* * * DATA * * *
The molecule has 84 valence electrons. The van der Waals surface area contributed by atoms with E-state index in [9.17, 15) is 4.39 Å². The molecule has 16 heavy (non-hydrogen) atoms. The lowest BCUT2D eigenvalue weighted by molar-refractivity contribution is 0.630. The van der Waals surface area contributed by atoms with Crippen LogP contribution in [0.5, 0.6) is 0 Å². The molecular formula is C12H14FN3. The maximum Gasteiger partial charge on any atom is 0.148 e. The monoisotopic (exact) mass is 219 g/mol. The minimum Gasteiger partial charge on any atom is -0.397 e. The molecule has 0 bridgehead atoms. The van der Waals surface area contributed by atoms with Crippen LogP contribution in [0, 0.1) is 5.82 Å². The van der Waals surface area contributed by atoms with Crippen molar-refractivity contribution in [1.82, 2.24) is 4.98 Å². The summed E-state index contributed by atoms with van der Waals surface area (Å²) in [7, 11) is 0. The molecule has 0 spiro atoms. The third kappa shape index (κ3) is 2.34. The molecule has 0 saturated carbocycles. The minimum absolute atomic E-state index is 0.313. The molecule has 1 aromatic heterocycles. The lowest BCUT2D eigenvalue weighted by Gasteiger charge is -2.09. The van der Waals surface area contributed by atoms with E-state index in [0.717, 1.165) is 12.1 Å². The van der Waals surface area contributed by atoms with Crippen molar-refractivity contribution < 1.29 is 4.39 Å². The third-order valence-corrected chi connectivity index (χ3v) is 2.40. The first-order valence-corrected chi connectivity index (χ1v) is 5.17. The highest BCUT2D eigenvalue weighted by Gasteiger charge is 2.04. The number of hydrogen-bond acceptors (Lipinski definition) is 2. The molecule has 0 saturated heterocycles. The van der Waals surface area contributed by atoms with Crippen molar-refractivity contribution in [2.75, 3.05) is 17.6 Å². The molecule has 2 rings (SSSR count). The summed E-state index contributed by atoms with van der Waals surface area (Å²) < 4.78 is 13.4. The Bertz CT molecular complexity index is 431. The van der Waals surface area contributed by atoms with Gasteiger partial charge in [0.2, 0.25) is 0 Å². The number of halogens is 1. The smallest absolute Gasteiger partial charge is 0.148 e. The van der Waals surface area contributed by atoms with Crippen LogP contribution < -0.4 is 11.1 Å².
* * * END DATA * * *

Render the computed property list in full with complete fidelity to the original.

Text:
The molecule has 84 valence electrons. The van der Waals surface area contributed by atoms with E-state index in [9.17, 15) is 4.39 Å². The molecule has 16 heavy (non-hydrogen) atoms. The lowest BCUT2D eigenvalue weighted by molar-refractivity contribution is 0.630. The van der Waals surface area contributed by atoms with Crippen LogP contribution in [0.5, 0.6) is 0 Å². The molecular formula is C12H14FN3. The maximum Gasteiger partial charge on any atom is 0.148 e. The monoisotopic (exact) mass is 219 g/mol. The minimum Gasteiger partial charge on any atom is -0.397 e. The molecule has 0 bridgehead atoms. The van der Waals surface area contributed by atoms with Crippen LogP contribution in [0, 0.1) is 5.82 Å². The van der Waals surface area contributed by atoms with Crippen molar-refractivity contribution in [1.82, 2.24) is 4.98 Å². The summed E-state index contributed by atoms with van der Waals surface area (Å²) in [7, 11) is 0. The molecule has 0 spiro atoms. The third kappa shape index (κ3) is 2.34. The molecule has 0 saturated carbocycles. The minimum absolute atomic E-state index is 0.313. The molecule has 1 aromatic heterocycles. The lowest BCUT2D eigenvalue weighted by Gasteiger charge is -2.09. The van der Waals surface area contributed by atoms with E-state index in [0.717, 1.165) is 12.1 Å². The van der Waals surface area contributed by atoms with Crippen molar-refractivity contribution < 1.29 is 4.39 Å². The third-order valence-corrected chi connectivity index (χ3v) is 2.40. The first-order valence-corrected chi connectivity index (χ1v) is 5.17. The highest BCUT2D eigenvalue weighted by Gasteiger charge is 2.04. The number of hydrogen-bond acceptors (Lipinski definition) is 2. The molecule has 0 saturated heterocycles. The van der Waals surface area contributed by atoms with Crippen molar-refractivity contribution in [2.75, 3.05) is 17.6 Å². The molecule has 2 rings (SSSR count). The summed E-state index contributed by atoms with van der Waals surface area (Å²) < 4.78 is 13.4. The Bertz CT molecular complexity index is 431. The van der Waals surface area contributed by atoms with Gasteiger partial charge in [0.2, 0.25) is 0 Å². The number of halogens is 1. The smallest absolute Gasteiger partial charge is 0.148 e. The van der Waals surface area contributed by atoms with Crippen LogP contribution < -0.4 is 11.1 Å².